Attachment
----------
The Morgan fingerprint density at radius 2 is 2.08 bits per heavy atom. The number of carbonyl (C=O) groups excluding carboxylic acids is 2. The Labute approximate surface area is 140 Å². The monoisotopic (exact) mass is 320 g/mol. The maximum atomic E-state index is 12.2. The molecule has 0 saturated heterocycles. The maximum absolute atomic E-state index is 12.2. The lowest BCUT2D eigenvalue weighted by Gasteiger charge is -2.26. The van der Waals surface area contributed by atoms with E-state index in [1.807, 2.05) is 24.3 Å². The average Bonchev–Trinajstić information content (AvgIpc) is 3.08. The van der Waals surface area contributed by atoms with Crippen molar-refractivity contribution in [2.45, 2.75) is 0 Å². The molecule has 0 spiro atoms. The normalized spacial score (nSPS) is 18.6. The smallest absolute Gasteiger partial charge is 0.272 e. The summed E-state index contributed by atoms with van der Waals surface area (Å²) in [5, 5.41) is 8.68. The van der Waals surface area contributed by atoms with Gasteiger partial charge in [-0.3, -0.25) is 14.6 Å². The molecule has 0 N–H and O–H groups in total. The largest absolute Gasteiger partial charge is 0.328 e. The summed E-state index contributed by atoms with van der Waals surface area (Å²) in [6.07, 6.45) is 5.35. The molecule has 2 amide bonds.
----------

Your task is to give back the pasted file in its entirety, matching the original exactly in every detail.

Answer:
The Morgan fingerprint density at radius 2 is 2.08 bits per heavy atom. The number of carbonyl (C=O) groups excluding carboxylic acids is 2. The Labute approximate surface area is 140 Å². The monoisotopic (exact) mass is 320 g/mol. The maximum atomic E-state index is 12.2. The molecule has 0 saturated heterocycles. The maximum absolute atomic E-state index is 12.2. The lowest BCUT2D eigenvalue weighted by Gasteiger charge is -2.26. The van der Waals surface area contributed by atoms with E-state index in [1.807, 2.05) is 24.3 Å². The average Bonchev–Trinajstić information content (AvgIpc) is 3.08. The van der Waals surface area contributed by atoms with Crippen molar-refractivity contribution in [2.45, 2.75) is 0 Å². The molecule has 0 spiro atoms. The normalized spacial score (nSPS) is 18.6. The smallest absolute Gasteiger partial charge is 0.272 e. The summed E-state index contributed by atoms with van der Waals surface area (Å²) in [5, 5.41) is 8.68. The van der Waals surface area contributed by atoms with Gasteiger partial charge in [-0.3, -0.25) is 14.6 Å². The molecule has 0 N–H and O–H groups in total. The largest absolute Gasteiger partial charge is 0.328 e. The summed E-state index contributed by atoms with van der Waals surface area (Å²) in [6.07, 6.45) is 5.35. The molecule has 2 amide bonds.